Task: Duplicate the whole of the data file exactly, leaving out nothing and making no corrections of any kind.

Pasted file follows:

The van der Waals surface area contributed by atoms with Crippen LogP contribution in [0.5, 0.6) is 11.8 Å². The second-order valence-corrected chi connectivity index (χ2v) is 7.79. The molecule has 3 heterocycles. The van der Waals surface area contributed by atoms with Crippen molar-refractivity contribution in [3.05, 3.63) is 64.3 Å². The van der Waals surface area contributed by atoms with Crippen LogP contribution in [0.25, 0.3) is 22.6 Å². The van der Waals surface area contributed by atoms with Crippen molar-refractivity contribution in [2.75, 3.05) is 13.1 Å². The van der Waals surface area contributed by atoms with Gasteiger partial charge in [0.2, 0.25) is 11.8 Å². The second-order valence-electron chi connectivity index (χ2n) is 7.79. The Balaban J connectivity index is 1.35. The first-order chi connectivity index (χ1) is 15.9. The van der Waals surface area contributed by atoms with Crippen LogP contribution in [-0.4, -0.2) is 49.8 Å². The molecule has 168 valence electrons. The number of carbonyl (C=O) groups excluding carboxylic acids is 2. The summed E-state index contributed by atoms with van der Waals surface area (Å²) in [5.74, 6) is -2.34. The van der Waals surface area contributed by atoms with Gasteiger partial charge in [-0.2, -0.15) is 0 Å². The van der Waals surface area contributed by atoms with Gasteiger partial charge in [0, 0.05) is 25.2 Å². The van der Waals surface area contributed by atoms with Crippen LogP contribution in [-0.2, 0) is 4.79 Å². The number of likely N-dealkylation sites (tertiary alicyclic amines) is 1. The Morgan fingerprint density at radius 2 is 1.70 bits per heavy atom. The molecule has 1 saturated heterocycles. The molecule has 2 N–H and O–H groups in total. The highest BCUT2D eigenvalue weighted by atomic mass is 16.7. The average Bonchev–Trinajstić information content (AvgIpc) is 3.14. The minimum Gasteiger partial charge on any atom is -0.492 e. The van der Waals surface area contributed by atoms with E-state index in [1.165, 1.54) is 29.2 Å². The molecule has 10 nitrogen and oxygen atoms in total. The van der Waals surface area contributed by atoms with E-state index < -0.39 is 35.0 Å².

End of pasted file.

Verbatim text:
The van der Waals surface area contributed by atoms with Crippen LogP contribution in [0.5, 0.6) is 11.8 Å². The second-order valence-corrected chi connectivity index (χ2v) is 7.79. The molecule has 3 heterocycles. The van der Waals surface area contributed by atoms with Crippen molar-refractivity contribution in [3.05, 3.63) is 64.3 Å². The van der Waals surface area contributed by atoms with Crippen LogP contribution in [0.25, 0.3) is 22.6 Å². The van der Waals surface area contributed by atoms with Crippen molar-refractivity contribution in [2.75, 3.05) is 13.1 Å². The van der Waals surface area contributed by atoms with Gasteiger partial charge in [0.2, 0.25) is 11.8 Å². The second-order valence-electron chi connectivity index (χ2n) is 7.79. The Balaban J connectivity index is 1.35. The first-order chi connectivity index (χ1) is 15.9. The van der Waals surface area contributed by atoms with Crippen LogP contribution in [-0.4, -0.2) is 49.8 Å². The molecule has 168 valence electrons. The number of carbonyl (C=O) groups excluding carboxylic acids is 2. The summed E-state index contributed by atoms with van der Waals surface area (Å²) in [5.74, 6) is -2.34. The van der Waals surface area contributed by atoms with Gasteiger partial charge in [-0.2, -0.15) is 0 Å². The van der Waals surface area contributed by atoms with Gasteiger partial charge in [0, 0.05) is 25.2 Å². The van der Waals surface area contributed by atoms with Crippen LogP contribution in [-0.2, 0) is 4.79 Å². The number of likely N-dealkylation sites (tertiary alicyclic amines) is 1. The Morgan fingerprint density at radius 2 is 1.70 bits per heavy atom. The molecule has 1 saturated heterocycles. The molecule has 2 N–H and O–H groups in total. The highest BCUT2D eigenvalue weighted by atomic mass is 16.7. The average Bonchev–Trinajstić information content (AvgIpc) is 3.14. The minimum Gasteiger partial charge on any atom is -0.492 e. The van der Waals surface area contributed by atoms with E-state index in [1.165, 1.54) is 29.2 Å². The molecule has 10 nitrogen and oxygen atoms in total. The van der Waals surface area contributed by atoms with E-state index < -0.39 is 35.0 Å².